Microsoft

Microsoft to devs: Here's a bigger toolkit for adding AI to your apps

Microsoft is increasing what is available as part of its Microsoft Cognitive Services Suite, it announced at its developer-focused Build conference yesterday.

Microsoft has broadened its range of services that let developers build AI into apps.

The firm offers various cloud-based AI services capable of tasks ranging from understanding natural language to speech and image recognition.

Microsoft is increasing the number of these services, accessible via application programming interfaces (APIs), to 29. Of these new services, 12 are generally available and the rest are in preview, Microsoft announced at its developer-focused Build conference yesterday.

These new additions to the Microsoft Cognitive Services Suite include Bing Custom Search, Custom Vision Service and Custom Decision Service on top of its existing Custom Speech and Language Understanding Intelligent Service (LUIS).

Developers will also be able mine video for data, using the new Video Indexer service, whose features include tagging, indexing, object recognition, and sentiment analysis.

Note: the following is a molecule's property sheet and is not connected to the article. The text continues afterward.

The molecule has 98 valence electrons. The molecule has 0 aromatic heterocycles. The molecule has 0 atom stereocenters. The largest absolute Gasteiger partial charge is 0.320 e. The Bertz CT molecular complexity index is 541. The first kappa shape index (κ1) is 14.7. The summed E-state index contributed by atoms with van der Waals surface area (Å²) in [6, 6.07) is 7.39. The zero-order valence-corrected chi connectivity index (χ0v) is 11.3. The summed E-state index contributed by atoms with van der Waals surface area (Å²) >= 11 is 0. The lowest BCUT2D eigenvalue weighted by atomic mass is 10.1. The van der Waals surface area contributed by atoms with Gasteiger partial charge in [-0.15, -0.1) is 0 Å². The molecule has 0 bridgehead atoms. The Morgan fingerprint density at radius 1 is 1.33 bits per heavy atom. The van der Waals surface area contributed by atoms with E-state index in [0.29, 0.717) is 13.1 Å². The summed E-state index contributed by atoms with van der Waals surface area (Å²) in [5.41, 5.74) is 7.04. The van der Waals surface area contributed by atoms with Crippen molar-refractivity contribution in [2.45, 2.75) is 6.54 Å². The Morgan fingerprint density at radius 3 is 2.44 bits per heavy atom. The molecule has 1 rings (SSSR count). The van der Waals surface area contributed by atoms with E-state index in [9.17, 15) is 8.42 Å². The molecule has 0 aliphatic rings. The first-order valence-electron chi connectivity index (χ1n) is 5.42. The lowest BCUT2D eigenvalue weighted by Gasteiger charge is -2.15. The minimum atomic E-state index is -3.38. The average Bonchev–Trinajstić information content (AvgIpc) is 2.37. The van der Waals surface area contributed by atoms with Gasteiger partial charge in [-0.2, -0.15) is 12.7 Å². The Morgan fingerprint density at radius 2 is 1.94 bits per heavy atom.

Microsoft also launched its Cognitive Services Labs yesterday, which allows users to try out new cognitive services before they are made available in preview.

These Labs services include Project Prague, a gesture-control API, Project Nanjing, an API for calculating isochrones (time and distance)-based recommendations for route optimization, Project Johannesburg, which enables the calculation of route logistics, Project Cuzco, an API for finding events associated with Wikipedia entries, Project Abu Dhabi, an API for calculation of travel times for route optimization, and Project Wollongong, which helps in evaluate a location's proximity to amenities.

Microsoft is trying to build a cloud-based hub that hosts services that make it easier for developers to create chatbots, as part of its "conversation as a platform" strategy.

This push has also seen Microsoft create its Bot Framework, which are designed to used alongside its Cognitive Services.

Also see

The Cortana virtual assistant and a bot from The Western hotel do most of the work needed to book a room in an early demo of Microsoft's bot-related technology.

Image: Microsoft

About Nick Heath

Nick Heath is chief reporter for TechRepublic. He writes about the technology that IT decision makers need to know about, and the latest happenings in the European tech scene.

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